Reminder: This doesn’t mean one should turn their classroom into a child’s play place. A classroom is a sacred space meant for learning and growth. Keep the environment respectful of that without making it novel. Consider the age range of your students and the overarching goals of your year with them. What you include in a student-centered space can help children learn in ways that are engaging and enjoyable for them, but it does not need to be a place focused solely on fun.
Let student work adorn the walls
I would venture to say that most teachers display work in some way in their classrooms. However, challenge yourself to think about student work in terms of design rather than decor. While bulletin boards with finished work have their place, students can also be involved in the design and creation of materials that they will refer to during their learning. This includes creation of an alphabet or word wall, a number line, a rules/reminders display, expectations for work time, labels for materials, etc. It is quite easy to print or purchase and post, but imagine how a child would feel if they knew their teacher waited for them to help make the classroom space together.
With student-centered spaces, the creation of materials typically includes a discussion or even an instructional mini lesson. When students are involved in the process and their voices are heard, they may be more inclined to utilize the resource they helped make. Charts with instructional content or posters with expectations can be edited or changed throughout the year, and over time, students could even take the lead on creating resources for different learning projects. If this process sounds intriguing but daunting, I understand. I made a set of simple resources that are co-created with the teacher to get you started. It includes detailed lesson plans and talking points!
Challenge your perspective (not so simple)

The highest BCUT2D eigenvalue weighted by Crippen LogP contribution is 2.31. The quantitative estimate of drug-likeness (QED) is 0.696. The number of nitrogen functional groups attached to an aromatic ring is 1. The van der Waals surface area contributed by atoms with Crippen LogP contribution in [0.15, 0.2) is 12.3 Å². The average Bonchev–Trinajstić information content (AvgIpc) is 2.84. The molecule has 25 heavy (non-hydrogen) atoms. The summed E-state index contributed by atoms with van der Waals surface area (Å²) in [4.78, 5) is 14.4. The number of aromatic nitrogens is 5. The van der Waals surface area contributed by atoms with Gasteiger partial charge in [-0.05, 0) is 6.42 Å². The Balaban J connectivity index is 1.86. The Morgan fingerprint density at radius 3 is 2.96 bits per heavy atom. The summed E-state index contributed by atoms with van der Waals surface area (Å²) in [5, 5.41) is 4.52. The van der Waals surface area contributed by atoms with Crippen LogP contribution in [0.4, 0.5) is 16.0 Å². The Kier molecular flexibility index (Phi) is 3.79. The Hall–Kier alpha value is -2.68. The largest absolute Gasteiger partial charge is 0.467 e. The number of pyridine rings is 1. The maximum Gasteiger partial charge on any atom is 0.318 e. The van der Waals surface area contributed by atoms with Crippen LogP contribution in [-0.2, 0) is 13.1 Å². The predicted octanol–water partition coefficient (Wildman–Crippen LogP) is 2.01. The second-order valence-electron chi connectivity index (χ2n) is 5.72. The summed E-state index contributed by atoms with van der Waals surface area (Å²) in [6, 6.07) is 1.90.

One of the most difficult shifts, in my opinion, in transforming your classroom into a more student-centered space is when you come to the part when you are forced to question your decisions. In a world that is inundated with ideas, hot takes, influencers, and trends, it can be hard to discern what is worth it and what simply isn’t when it comes to your time and effort as an educator. It may feel strange to do something different than what you see daily on Instagram or from how your team has done it for years. Shifting to a student-centered lens may ask you to challenge your decisions and ask yourself, “Why?”
For example, when I started to go in this direction, I had to take a look around my classroom and think critically about what was in the space, why it was there, and how it best served children. Like many of you, I had a lot of the “teacher things” you’ve seen on social media that go viral right before the beginning of a school year: the 3-tiered cart, the colorful drawer set, various dollar spot or IKEA purchases…different year, different trend. I bought and used these things, so it wasn’t as if they sat collecting dust. But I asked myself, “How does ___ actually help my students learn? Could the space that ___ is taking up be better used for my students? Instead of buying ___ this year, could I wait and let my students help me figure out what to do there?”
It was hard, but I had to really step back from the influence of social media and remember that a student-centered space didn’t depend on viral trends. It depended on the group of children that were in my class each year, their needs and interests, and my ability to respond. It really changed how I approached design as a whole, and it was influenced by my own background in Reggio environments. I had to challenge my perspective on design, and everything changed after that!